What's New

Pollen Sponge for Marine Oil Spills

Humans may be allergic to plant pollens, but nature is not. Now, a team of scientists, led by NTU Singapore and Sungkyunkwan University in South Korea, has created a reusable, biodegradable sponge made from pollen. The sponges can readily soak up oil and other organic solvents from contaminated water sources without harming the environment in the way that standard chemical-based clean-up products are prone to do.

Made of sunflower pollen, the sponge is hydrophobic – it repels water – thanks to a coat of natural fatty acid on the sponge. In lab experiments, the scientists showed the sponge’s ability to absorb oil contaminants of various densities, such as gasoline and motor oil, at a rate comparable to that of commercial oil absorbents.

Photo Credit NTU Singapore

Oil spills are difficult to clean up, and result in severe long-lasting damage to the marine ecosystem. Conventional clean-up methods, including using chemical dispersants to break oil down into very small droplets, or absorbing it with expensive, unrecyclable materials, may worsen the damage.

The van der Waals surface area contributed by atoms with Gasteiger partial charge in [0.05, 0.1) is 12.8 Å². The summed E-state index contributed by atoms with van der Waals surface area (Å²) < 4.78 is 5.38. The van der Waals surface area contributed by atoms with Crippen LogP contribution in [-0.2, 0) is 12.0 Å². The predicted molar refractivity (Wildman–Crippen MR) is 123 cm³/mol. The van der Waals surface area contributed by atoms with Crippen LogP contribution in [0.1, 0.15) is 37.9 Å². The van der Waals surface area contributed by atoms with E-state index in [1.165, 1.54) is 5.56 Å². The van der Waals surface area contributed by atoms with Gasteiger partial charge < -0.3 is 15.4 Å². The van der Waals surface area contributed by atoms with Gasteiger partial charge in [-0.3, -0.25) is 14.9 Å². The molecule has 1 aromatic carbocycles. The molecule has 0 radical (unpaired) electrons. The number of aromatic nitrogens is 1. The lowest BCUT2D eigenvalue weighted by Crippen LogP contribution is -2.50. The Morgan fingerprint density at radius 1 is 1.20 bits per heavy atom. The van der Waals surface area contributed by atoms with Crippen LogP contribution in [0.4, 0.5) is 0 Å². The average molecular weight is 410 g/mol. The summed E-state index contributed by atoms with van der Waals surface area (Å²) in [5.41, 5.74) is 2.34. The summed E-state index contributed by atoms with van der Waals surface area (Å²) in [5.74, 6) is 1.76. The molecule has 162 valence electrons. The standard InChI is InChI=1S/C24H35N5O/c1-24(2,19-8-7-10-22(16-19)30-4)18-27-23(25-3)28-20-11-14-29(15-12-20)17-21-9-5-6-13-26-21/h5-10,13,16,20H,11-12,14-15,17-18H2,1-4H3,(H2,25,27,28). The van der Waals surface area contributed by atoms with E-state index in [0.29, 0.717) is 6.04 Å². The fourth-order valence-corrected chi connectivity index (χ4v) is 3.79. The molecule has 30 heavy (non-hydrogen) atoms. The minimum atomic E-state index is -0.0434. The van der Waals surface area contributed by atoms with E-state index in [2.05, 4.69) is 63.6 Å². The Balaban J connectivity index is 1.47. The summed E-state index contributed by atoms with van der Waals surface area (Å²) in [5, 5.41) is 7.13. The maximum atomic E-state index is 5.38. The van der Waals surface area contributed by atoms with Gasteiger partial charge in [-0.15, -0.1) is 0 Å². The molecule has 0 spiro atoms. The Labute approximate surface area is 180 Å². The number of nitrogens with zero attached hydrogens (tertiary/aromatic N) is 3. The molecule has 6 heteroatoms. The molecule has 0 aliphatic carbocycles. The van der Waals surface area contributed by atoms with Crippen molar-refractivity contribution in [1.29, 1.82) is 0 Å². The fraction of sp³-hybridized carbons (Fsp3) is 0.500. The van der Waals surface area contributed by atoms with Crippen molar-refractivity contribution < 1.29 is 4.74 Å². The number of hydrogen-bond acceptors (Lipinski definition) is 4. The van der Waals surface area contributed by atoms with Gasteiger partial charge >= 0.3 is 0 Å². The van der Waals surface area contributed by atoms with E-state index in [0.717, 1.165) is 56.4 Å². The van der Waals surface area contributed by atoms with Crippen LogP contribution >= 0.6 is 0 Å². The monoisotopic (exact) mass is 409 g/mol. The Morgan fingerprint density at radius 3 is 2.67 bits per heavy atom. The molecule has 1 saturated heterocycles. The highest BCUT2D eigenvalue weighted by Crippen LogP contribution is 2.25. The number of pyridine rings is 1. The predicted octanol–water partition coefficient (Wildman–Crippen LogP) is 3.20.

The scientists believes that these sponges, when scaled up, could be an eco-friendly alternative to tackle marine oil spills.

This study builds on NTU’s body of work on finding new uses for pollen, known as the diamond of the plant kingdom for its hard exterior, by transforming its tough shell into microgel particles. This soft, gel-like material is then used as a building block for a new category of environmentally sustainable materials.

Read about more about the sponge creation process in The Engineer.

Source: Nanyang University, The Engineer.

About Tom Breunig (203 Articles)
Tom Breunig is principal at Cleantech Concepts, a market research firm tracking R&D projects in the cleantech sector. He is a technology industry veteran and former international marketing and communications executive who has worked with organizations in semiconductor design, water monitoring, energy efficiency and environmental sensing. He has spoken at numerous technology and energy conferences.
Contact: Twitter

Leave a comment

Your email address will not be published.


*


This site uses Akismet to reduce spam. Learn how your comment data is processed.